Authors: Anne-Claire Pache1 & Greg Molecke2 Contributor: Eléonore Delanoë1
1ESSEC Business School, 2University of Exeter Business School
The Nobel prize in economics awarded to Esther Duflo, Abhijit Banerjee and Michael Kremer in December 2019 has consecrated their game-changing work against poverty. At the heart of their work are experimental approaches using Randomized Controlled Trials (RCTs), which have shed new light on the way the impact of social innovations can be assessed. RCTs compare the impact of a measure between a treatment group and a control group whose participants are selected at random. They are a powerful way to remove biases and isolate a specific action from the great swirl of other factors that may affect the result. However, they are far from being a “one-size-fits-all” approach because they are complex to set up and impose significant technical and financial demands on the organization. They also frequently require long timeframes to set up and run – running into years and decades – making them poor tools to help businesses and investors execute short- to medium-term strategies. RCTs work well to establish causal links between a given intervention and social impact. However, in many instances, the impact evaluation needs for innovators and their supports are quite different – with much more need for tools that can guide performance improvements rather than prove outcomes. The latest research by Anne-Claire Pache and Greg Molecke for the Handbook of Inclusive Innovation suggests that these needs vary based on where social innovators stand in the innovation cycle. We need to focus on what organizations need and what they can actually do if we want impact assessments to truly drive development and increase impact.
The growing concern for social impact assessment
The best impact assessment method depends on their specific evaluation needs, and these needs vary depending on where they are in the innovation life cycle. They often fall into two categories: needs to “improve” operations to enhance impact and needs to “prove” their impact to attract external stakeholders. The relative importance of proving vs improving shifts as enterprises progress through their innovation’s lifecycle. Competitive funding environments and performance-based management schemes have led to a large array of new assessment methods, with varying costs and scope of proof: outcome-based metrics, before/after comparisons, experimental methods, ethnographic thick descriptions… Assessing social impact however remains highly challenging. Assessment must deal with scarce data and difficult-to-measure effects, such as self-respect, freedom, or quality of life. Causal relationships between the impact and the intervention are often difficult to accurately trace and translate through the entire chain of cause and effect. Further, funders seek comparability across assessments; but comparing the effect of different innovations remains difficult, especially when innovations improve lives in very different ways and in different contexts. Social innovators also find that different assessments unevenly support internal (staff, beneficiaries…) and external (funders, regulators…) stakeholders with different priorities.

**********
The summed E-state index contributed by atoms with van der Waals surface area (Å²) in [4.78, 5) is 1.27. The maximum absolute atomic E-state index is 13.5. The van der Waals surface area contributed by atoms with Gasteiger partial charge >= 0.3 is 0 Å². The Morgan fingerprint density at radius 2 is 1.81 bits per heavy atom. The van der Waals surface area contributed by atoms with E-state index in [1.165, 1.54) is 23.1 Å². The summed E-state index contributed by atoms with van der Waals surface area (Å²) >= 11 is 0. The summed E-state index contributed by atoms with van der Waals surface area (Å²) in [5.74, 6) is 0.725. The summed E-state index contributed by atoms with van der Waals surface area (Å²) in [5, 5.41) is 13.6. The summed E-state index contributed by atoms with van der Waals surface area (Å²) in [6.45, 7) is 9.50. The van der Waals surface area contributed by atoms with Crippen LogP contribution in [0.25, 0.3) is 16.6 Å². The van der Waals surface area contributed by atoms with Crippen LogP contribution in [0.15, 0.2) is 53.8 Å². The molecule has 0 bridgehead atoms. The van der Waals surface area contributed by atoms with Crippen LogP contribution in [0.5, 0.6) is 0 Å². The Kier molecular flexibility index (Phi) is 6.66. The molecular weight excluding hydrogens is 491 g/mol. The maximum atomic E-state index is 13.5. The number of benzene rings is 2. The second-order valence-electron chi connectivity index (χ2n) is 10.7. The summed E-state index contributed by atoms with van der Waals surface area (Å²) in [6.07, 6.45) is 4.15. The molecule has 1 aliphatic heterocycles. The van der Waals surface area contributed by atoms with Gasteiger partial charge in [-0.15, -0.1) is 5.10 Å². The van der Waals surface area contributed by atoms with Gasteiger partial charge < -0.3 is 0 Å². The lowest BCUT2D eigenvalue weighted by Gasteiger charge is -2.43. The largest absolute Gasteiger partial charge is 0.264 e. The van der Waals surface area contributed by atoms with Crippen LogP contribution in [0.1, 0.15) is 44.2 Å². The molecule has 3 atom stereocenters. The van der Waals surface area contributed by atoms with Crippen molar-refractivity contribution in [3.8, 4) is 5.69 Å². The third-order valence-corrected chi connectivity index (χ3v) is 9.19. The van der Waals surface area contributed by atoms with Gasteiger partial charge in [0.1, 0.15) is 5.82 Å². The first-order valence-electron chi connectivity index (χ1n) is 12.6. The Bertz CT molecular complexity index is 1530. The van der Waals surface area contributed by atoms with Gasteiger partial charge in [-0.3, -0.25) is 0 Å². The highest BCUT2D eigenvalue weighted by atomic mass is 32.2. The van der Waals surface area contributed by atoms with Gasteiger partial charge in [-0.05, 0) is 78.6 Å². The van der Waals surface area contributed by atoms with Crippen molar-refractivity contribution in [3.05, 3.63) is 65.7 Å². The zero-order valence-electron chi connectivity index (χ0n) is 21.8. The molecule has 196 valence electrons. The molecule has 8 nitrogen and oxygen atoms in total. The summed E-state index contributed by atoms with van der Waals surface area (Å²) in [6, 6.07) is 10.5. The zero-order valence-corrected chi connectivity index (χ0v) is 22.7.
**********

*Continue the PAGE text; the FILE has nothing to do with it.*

The experimentation stage: an iterative process
The social innovation life cycle starts with the experimentation stage. During this stage, resources dedicated to the project are scarce. The need to prove is low, while the need to improve is high. Innovators iteratively design their solution and attempt to get feedback. Their main focus is to understand the needs of beneficiaries and improve their design to best address them. This is often done with the help of in-depth qualitative methods (interviews, ethnographic observations), which provide “thick” descriptions of the lived experiences of the beneficiaries These methods are relatively easier and less costly to do. They enable iteration and provide actionable levers. They also allow the creation of detailed “theories of change” and “logic models” that can map how their enterprise’s activities will lead to social impact. An organization attempting to tackle homelessness may, for example, map out the key factors that cause homelessness and then create a chain of steps that would lead to alleviating each factor (called logic models). An innovation that improves only one of the causes of homelessness – a telehealth app, for example – can then track their progress on each of the steps in the specific logic model on how their innovation alleviates the specific underlying cause they are targeting. This way they can demonstrate social performance through progress on the steps in their chains, even if their innovation won’t singlehandedly end homelessness. On the flip side, they cannot allow comparability across heterogeneous innovations, and don’t give certitude as to whether the expected social changes observed will actually result.
The business model stage: improving and proving the pertinence of the innovation
As an innovation enters the next lifecycle stage – the business model stage – innovators need to mobilize financial and political resources. The need to prove the potential of the innovation to external stakeholders becomes prominent. As more resources come in, a new array of tools start to come in handy: crafting “indicators” and “scorecards” to monitor and optimize their activities.